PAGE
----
Entrepreneurship, knowledge and employment

The criticism of Marshall’s theory of value in the Cambridge Lectures by Sraffa: advancements and incompleteness

Trezzini Attilio, Università di Roma Tre

In the Lectures delivered in Cambridge between 1928 and 1931, Sraffa developed a radical criticism of Marshall’s theory of cost and value. Sraffa criticized the thesis that Marshall’s theory could be conceived as a synthesis of the theories of Classical economists and the theories of value based on marginal utility, that became dominant since the 1870s. At that time, this thesis was dominant in Cambridge and all over the academic world. Sraffa’s criticism was based on a reconstruction of the evolution of the notion of cost, which was at the basis of the change that, according to the dominant interpretation of the unpublished manuscripts, occurred in Sraffa’s position between the summer of 1927 and the spring of 1928. A comparison between the criticism of Marshall’s theory proposed in the lectures and that proposed in the 1925 and 1926 articles is meaningful. In the articles Sraffa developed a criticism of the Marshallian theory of value but there he fundamentally accepted the framework and the method of Marshallian analysis of demand and supply. The criticism proposed in the Lectures is however remarkable also for its incompleteness. It is based on Sraffa’s interpretation of the debate on the ultimate standard of value originated by Marshall’s Principles. If regarded in the light of his more mature contributions, and of the work of reconstruction of the history of thought based on his whole contribution, Sraffa’s interpretation at that time was still partial because he did not clearly understand the necessary connection between the theory of value and the theory of income distribution. This connection is crucial both for Classical and Marginalist theories of value, but was obscured in the debate on the ultimate standard by the method of partial equilibria developed by Marshall. The incompleteness of Sraffa’s criticism of Marshall is thus a further evidence of his former, albeit critical, adhesion to the general framework of Marshallian analysis.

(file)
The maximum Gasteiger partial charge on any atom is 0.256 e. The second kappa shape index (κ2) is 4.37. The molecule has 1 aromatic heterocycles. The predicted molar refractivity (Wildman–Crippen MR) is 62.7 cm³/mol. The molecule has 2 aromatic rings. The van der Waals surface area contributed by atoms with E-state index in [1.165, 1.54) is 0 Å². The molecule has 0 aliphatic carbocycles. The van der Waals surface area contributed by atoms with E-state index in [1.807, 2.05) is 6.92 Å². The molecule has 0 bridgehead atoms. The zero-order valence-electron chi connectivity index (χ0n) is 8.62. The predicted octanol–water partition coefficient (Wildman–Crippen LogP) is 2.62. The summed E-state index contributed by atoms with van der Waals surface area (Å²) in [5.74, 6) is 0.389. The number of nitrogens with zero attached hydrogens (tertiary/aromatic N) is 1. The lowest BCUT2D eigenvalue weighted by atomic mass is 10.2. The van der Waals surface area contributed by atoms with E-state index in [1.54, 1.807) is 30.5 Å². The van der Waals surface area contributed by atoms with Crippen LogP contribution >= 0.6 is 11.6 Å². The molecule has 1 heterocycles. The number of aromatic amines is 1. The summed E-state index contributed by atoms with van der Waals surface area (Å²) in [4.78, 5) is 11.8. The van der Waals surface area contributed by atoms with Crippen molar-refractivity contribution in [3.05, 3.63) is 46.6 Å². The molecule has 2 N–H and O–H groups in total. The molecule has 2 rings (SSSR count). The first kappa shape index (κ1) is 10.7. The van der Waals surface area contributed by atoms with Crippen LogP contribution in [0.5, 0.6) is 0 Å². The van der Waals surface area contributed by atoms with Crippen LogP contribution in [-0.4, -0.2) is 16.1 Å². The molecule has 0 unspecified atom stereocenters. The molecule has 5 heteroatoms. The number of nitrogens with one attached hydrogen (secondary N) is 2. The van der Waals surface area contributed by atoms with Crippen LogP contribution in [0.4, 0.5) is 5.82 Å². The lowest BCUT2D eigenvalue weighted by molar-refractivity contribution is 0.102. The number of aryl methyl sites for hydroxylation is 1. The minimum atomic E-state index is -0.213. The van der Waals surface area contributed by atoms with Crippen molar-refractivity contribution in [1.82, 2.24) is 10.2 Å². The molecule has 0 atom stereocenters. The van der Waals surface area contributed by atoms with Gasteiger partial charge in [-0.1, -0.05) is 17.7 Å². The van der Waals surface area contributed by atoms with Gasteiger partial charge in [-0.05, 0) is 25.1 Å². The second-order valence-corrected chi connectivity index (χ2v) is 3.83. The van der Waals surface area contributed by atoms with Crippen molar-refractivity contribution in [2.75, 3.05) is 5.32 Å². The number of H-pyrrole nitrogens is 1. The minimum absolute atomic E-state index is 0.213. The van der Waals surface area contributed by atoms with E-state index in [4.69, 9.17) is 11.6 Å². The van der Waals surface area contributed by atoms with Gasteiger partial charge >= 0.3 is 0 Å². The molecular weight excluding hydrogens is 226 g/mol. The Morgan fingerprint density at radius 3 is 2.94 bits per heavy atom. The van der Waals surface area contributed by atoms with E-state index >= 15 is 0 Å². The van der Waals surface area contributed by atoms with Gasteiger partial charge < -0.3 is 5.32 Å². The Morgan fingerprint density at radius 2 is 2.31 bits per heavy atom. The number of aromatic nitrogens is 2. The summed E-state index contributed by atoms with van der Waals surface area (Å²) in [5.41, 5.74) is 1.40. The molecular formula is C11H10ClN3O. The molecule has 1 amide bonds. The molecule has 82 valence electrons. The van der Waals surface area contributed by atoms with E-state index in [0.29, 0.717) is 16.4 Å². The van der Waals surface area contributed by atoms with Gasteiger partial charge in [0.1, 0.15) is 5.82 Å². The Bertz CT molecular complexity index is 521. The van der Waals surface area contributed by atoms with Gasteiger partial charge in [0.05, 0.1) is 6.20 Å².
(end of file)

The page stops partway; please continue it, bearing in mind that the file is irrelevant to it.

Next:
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Keywords: Sraffa's Cambridge Lecture, Marshall, Classical political economy and marginalism.

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